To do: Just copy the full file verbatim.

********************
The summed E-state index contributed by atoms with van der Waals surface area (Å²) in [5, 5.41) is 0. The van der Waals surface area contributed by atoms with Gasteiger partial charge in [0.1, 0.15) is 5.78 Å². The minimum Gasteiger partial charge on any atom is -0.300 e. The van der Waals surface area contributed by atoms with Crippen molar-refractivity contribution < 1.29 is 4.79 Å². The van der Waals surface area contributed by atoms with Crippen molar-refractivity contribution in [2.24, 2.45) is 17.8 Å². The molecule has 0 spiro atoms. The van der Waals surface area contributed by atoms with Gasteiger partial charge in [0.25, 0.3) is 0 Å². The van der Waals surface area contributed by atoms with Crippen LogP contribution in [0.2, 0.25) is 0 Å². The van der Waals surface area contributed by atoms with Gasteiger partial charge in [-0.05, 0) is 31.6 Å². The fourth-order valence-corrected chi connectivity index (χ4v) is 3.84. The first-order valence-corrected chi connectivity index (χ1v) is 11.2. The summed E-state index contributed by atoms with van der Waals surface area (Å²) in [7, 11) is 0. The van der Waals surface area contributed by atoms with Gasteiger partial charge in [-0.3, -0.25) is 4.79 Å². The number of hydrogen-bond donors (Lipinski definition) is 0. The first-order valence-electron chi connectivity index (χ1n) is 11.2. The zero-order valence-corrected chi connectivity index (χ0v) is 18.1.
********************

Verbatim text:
The summed E-state index contributed by atoms with van der Waals surface area (Å²) in [5, 5.41) is 0. The van der Waals surface area contributed by atoms with Gasteiger partial charge in [0.1, 0.15) is 5.78 Å². The minimum Gasteiger partial charge on any atom is -0.300 e. The van der Waals surface area contributed by atoms with Crippen molar-refractivity contribution < 1.29 is 4.79 Å². The van der Waals surface area contributed by atoms with Crippen molar-refractivity contribution in [2.24, 2.45) is 17.8 Å². The molecule has 0 spiro atoms. The van der Waals surface area contributed by atoms with Gasteiger partial charge in [0.25, 0.3) is 0 Å². The van der Waals surface area contributed by atoms with Crippen LogP contribution in [0.2, 0.25) is 0 Å². The van der Waals surface area contributed by atoms with Gasteiger partial charge in [-0.05, 0) is 31.6 Å². The fourth-order valence-corrected chi connectivity index (χ4v) is 3.84. The first-order valence-corrected chi connectivity index (χ1v) is 11.2. The summed E-state index contributed by atoms with van der Waals surface area (Å²) in [7, 11) is 0. The van der Waals surface area contributed by atoms with Gasteiger partial charge in [-0.3, -0.25) is 4.79 Å². The number of hydrogen-bond donors (Lipinski definition) is 0. The first-order valence-electron chi connectivity index (χ1n) is 11.2. The zero-order valence-corrected chi connectivity index (χ0v) is 18.1.